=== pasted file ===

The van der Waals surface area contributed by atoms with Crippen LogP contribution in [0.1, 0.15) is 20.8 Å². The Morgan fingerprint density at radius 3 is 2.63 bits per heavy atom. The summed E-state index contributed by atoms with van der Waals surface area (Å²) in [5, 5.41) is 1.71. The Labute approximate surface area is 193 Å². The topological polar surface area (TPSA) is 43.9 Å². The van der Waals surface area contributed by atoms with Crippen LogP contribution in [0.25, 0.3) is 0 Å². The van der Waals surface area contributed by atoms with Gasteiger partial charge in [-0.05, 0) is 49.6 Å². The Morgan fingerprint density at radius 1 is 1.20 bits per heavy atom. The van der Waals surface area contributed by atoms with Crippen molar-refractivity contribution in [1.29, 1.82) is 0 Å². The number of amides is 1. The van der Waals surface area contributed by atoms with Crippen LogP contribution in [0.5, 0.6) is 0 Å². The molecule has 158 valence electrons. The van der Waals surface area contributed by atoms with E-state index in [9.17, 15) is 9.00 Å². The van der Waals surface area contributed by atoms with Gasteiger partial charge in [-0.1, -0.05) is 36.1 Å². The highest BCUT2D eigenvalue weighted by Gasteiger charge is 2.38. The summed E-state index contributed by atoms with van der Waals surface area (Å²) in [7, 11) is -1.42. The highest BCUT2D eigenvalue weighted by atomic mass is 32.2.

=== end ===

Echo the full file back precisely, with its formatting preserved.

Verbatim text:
The van der Waals surface area contributed by atoms with Crippen LogP contribution in [0.1, 0.15) is 20.8 Å². The Morgan fingerprint density at radius 3 is 2.63 bits per heavy atom. The summed E-state index contributed by atoms with van der Waals surface area (Å²) in [5, 5.41) is 1.71. The Labute approximate surface area is 193 Å². The topological polar surface area (TPSA) is 43.9 Å². The van der Waals surface area contributed by atoms with Crippen LogP contribution in [0.25, 0.3) is 0 Å². The van der Waals surface area contributed by atoms with Gasteiger partial charge in [-0.05, 0) is 49.6 Å². The Morgan fingerprint density at radius 1 is 1.20 bits per heavy atom. The van der Waals surface area contributed by atoms with Crippen molar-refractivity contribution in [1.29, 1.82) is 0 Å². The number of amides is 1. The van der Waals surface area contributed by atoms with Crippen LogP contribution in [0.5, 0.6) is 0 Å². The molecule has 158 valence electrons. The van der Waals surface area contributed by atoms with E-state index in [9.17, 15) is 9.00 Å². The van der Waals surface area contributed by atoms with Gasteiger partial charge in [-0.1, -0.05) is 36.1 Å². The highest BCUT2D eigenvalue weighted by Gasteiger charge is 2.38. The summed E-state index contributed by atoms with van der Waals surface area (Å²) in [7, 11) is -1.42. The highest BCUT2D eigenvalue weighted by atomic mass is 32.2.